The brokers can see the runner from the top of the pit. If the brokers see the runner, they become active and go down toward the pit to get the fact and then act as per the information. Traders who are standing in the pit may also act quickly to get the attention of that particular broker.
Sometimes when a trader of a particular firm knows/has an understanding that whatever he would sell would be bought by a particular trader of another firm, the former stops shouting and directly gives a sign to the latter that he wants to sell the shares of a particular stock. The former also let the latter know that how many shares he wants to sell.
Informal contract on the trading floor
On the trading floor, many traders go for informal contracts. If a trader announces that he wants to sell a number of certain stocks at a particular price and another trader agrees to buy the shares at that announced price, it will be called an informal contract.
The informal contract has nothing written about it, but the basis of it is the integrity of the traders. If a trader of a firm says that he would buy a number of shares of a particular stock and veer off course at the end, it will hit the integrity of the whole firm the trader is representing.
That’s why informal contracts are taken very seriously. Since many informal contracts happen on the trading floor, not maintaining the integrity may affect the stock market or the bond market adversely.
How does clearinghouse work on the Trading Floor?
When two traders agree upon a particular deal, the clearing member of each trader informs the clearinghouse about that particular deal. Then the clearinghouse tries to match the deals from both sides. If the clearinghouse is able to match the deal, two traders can claim the acknowledgement on that particular deal. On the other hand, if the clearinghouse is unable to match that particular deal, the clearinghouse declares an ‘out trade’.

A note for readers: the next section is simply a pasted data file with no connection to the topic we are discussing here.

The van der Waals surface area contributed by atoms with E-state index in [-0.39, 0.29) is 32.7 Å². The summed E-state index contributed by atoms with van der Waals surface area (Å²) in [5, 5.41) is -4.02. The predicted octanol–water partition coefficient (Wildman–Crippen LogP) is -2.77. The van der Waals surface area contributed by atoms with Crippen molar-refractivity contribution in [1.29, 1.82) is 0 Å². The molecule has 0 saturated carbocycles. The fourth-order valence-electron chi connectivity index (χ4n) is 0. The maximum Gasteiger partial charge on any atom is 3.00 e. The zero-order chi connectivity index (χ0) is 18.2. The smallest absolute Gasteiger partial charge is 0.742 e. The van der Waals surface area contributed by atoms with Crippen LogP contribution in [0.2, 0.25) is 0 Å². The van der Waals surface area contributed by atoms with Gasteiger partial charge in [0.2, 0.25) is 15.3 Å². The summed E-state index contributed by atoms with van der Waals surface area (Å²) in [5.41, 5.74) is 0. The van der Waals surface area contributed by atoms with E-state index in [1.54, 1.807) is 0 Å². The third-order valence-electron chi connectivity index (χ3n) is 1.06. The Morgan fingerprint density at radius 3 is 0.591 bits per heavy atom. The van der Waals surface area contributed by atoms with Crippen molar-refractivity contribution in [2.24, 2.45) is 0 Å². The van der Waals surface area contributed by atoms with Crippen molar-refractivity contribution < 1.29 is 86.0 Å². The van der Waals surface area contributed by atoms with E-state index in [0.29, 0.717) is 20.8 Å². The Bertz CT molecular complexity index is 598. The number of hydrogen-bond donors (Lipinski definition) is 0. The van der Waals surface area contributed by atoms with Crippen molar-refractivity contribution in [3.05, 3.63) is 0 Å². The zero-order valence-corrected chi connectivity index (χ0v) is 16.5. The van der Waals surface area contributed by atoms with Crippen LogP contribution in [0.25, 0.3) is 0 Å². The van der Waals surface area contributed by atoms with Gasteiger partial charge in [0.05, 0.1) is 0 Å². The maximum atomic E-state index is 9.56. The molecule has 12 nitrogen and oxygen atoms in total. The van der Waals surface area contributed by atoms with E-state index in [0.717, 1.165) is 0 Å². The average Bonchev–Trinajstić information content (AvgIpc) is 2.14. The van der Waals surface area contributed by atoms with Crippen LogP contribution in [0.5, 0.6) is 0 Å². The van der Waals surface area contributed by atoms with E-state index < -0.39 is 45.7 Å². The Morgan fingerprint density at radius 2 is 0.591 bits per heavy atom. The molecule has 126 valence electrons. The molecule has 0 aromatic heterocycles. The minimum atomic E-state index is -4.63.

An ‘out trade’ happens for two basic reasons –
- When there’s a no understanding among the particular traders
- When traders/operators/clerks make an error
No matter what happens, the ‘out trade’ is always resolved before the start of the trading day, next day. Resolving ‘out trade’ is quite expensive but it has been seen that the traders always find out a sweet-spot and solve the issue.
The fascinating thing about the claims of the traders is they don’t have a written document that can state the acknowledgment of the deal. Everything happens by the trust. Sometimes many traders only trade with traders they have a long-term relationship with because of trust issue.
Types of traders on the trading floor
It turns out that there are many types of traders on the trading floor. Here are the most prominent ones –
- Floor broker: Floor brokers are the most common type of traders. They trade on the behalf of clients. A floor broker can be an employee of the company or an independent consultant.
- Scalper: Scalper looks for temporary imbalances by using which they can buy/sell and make money.
- Hedger: Hedgers are actually floor traders that represent a commercial firm. Hedging can be done by taking a position in one market which is the opposite of a position in another market.
- Spreader: Spreaders deal with related commodities and they take an opposing position in a market to affect the prices in a related market.
- Position trader: A position trader holds a position for a longer period of time and much longer than a scalper. As a result, the risk increases. And the position trader also needs to ensure that he earns a higher profit.
This has been a guide to the Trading floor and how does a trading floor work? We also discuss open outcry, informal contracts, clearinghouse and types of traders on a trading floor. You may have a look at the following article to learn more about Trading –